+ inload: Initial thoughts on Beyond the Gates of Antares +

+ Scout probe reports +

+ Thoughts on Beyond the Gates of Antares +

As an increasingly confident C3 brigade continued its relentless advance on Ordun, the Isorians in the north were at risk of being surrounded.
Attempting to escort the Saharduin emissaries to something approaching safety, the Isorians struck out along a long-disused phys-transport route towards Tertiary, harried by C3 Interceptors all the way.
<Omu, day 201>


+ '40k with blast markers – it's like they designed it for me!' That's selling Beyond the Gates of Antares a bit short, but it's a decent enough elevator pitch for what's proving to tick all the right boxes for me:
  • Infantry-based
  • Involving gameplay
  • Intuitive mechanics
  • Complexity rather than complication
  • Fun models to paint!
+ The picture at the top is one I took at the end of a test I ran through. I say test, rather than game, as it was very much a case of trying out the mechanics. With any new game, it's easy to make assumptions based on other games you've played, and when the core concept – skirmish warfare – is so similar to other games that I've played (various editions of 40k of course, but also Infinity, AT-43, Kill Team, Warmachine – even Epic), I wanted to make sure I was getting things right. +

To help highlight a couple of points, I have added some comparisons to various other games below. Let me be clear that this sort-of-review is not a 'which game is better' bash between BtGoA and 40k. Largely that's because I think that's a bit of a pointless exercise – after all, you can like both tea and coffee for different reasons – but also because I think games need to stand on their own feet. +

+ For me, a big part of the appeal of the game is the fantastic lore, but we're concentrating on the ruleset here. +


+ Initial impression +

+ I ran a game of three Isorian units – a human Phase Squad, a Tsan Ra phase squad and a plasma cannon – against two Concord Combined Command (C3) squads. Basically everything I had painted for the C3, and just large enough to see how moving, shooting and so forth worked with the order dice system. +

+ I ran through the test in about an hour, with a bit of flicking back and forth in the rulebook. I've been getting quietly enthused about the game for a few weeks, and immersing myself – even found myself listening to podcasts about the subject, which I very rarely do – so I was half-expecting to have built it up a bit too much and feeling a bit deflated afterwards. Happily, this wasn't the case. +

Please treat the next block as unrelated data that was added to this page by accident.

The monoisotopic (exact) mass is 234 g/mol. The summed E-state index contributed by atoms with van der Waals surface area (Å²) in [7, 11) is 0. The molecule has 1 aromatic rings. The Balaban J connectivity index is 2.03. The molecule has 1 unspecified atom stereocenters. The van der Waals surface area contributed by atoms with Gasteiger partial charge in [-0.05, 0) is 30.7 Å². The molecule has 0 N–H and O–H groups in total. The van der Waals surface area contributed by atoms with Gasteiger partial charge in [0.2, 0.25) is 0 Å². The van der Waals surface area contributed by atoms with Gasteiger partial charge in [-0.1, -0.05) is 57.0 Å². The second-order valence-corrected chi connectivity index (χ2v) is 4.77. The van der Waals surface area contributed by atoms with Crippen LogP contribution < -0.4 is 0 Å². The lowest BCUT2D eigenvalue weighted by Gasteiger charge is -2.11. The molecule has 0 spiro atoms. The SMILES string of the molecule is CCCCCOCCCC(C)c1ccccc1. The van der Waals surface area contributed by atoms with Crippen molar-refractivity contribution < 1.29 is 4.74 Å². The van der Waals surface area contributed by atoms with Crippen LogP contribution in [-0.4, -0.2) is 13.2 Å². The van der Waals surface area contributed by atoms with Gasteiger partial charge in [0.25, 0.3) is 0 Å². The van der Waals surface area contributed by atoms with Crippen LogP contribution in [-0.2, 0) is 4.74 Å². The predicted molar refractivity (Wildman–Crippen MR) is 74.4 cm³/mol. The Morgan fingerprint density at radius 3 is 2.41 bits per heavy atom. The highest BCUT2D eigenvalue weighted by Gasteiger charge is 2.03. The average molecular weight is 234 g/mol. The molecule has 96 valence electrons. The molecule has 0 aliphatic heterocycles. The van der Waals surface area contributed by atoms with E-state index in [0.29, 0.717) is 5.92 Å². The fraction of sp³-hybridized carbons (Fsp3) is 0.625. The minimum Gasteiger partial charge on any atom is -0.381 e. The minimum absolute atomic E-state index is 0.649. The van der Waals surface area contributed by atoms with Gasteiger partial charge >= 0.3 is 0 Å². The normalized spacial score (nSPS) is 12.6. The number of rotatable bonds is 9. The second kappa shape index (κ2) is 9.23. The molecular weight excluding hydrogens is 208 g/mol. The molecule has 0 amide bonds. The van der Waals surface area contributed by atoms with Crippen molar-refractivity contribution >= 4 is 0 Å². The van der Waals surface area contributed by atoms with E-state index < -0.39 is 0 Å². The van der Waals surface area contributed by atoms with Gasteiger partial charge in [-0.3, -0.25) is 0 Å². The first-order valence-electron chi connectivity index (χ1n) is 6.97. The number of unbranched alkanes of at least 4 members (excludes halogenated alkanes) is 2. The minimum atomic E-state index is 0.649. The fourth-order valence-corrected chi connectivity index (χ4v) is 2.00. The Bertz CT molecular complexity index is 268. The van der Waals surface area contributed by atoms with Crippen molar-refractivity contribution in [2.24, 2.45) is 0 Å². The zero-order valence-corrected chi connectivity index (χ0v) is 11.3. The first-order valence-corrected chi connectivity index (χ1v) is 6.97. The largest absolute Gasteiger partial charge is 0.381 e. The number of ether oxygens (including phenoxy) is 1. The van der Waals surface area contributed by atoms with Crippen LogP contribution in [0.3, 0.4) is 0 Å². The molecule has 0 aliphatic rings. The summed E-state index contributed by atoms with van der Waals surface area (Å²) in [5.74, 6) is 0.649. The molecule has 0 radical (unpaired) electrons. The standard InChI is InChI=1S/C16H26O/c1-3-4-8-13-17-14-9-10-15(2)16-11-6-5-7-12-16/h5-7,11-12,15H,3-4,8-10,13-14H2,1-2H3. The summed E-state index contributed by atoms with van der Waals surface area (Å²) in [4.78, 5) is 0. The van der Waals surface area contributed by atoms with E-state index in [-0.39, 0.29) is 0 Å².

+ Postives +

+ Consideration for players +

+ All wargames rely on players collaborating to make a good game, and I sometimes think designers get a bit lost in the bushes and lose sight of that. Rather than trying to tighten the bolts on everything in a sisyphean attempt to account for every single possible interaction, Beyond the Gates of Antares leans into this, and makes a lot of small but sensible decisions to help collaboration and minimise unnecessary reference during the game. viz.:
  • Weapon ranges are taken from the closest figures, then abstracted for the squad. It's a neat way of ensuring you don't have to measure each figure in turn.
    • The small squad sizes and coherency distances prevent this from causing too many oddities.
  • The Order Dice and reaction mechanics ensure that both players are engaged and entertained, with meaningful decisions to make throughout.
  • Traditionally vague elements – such as how area terrain and buildings work – are provided for. 
    • The simple note that 'these rules are assuming an area of roughly 8 x 8in' goes a long way to help players decided where and how their figures interact with large forests, or whether you can fairly count a couple of intervening thin hedges as a single thick one within the spirit of the rules.
    • Buildings are likewise simply 'occupied' by units, rather than having to work out the precise placement of figures inside an enclosed building. Like area terrain, you're given a guideline size for a standard building, and larger buildings are subdivided.
+ These are, in the main, fairly subtle things, but they're illustrations of how refined the core engine is, and how it's geared towards how playing a game in the real world works. There's a real understanding of what actually happens when two or more people play a game. The 'crunch' of the rules works like a good butler: unobtrusive, but helping the enjoyment to run smoothly without getting in the way. +


+ Intuitive +

+ Once you've got the key actions – movement, shooting etc. – under your belt, the rest flows smoothly. Close combat, for example, is not really a separate set of mechanics, but a variation on shooting. Weaponry likewise all shares a common set of mechanics, and are distinguished largely by subtleties within the stat lines rather than special rules and exceptions. +

+ There's not a huge amount to remember: rather than unique for each faction, a lot of the weaponry is shared across the game – there are just three or four small arms, for example. Likewise, with the minor proviso of multi-order dice (MOD) units, everything from infantry to vehicles to drones works with the same core mechanics. Even how MOD units work is summed up in a few paragraphs that are aimed more towards clarifying how existing rules interact than introducing new ones. +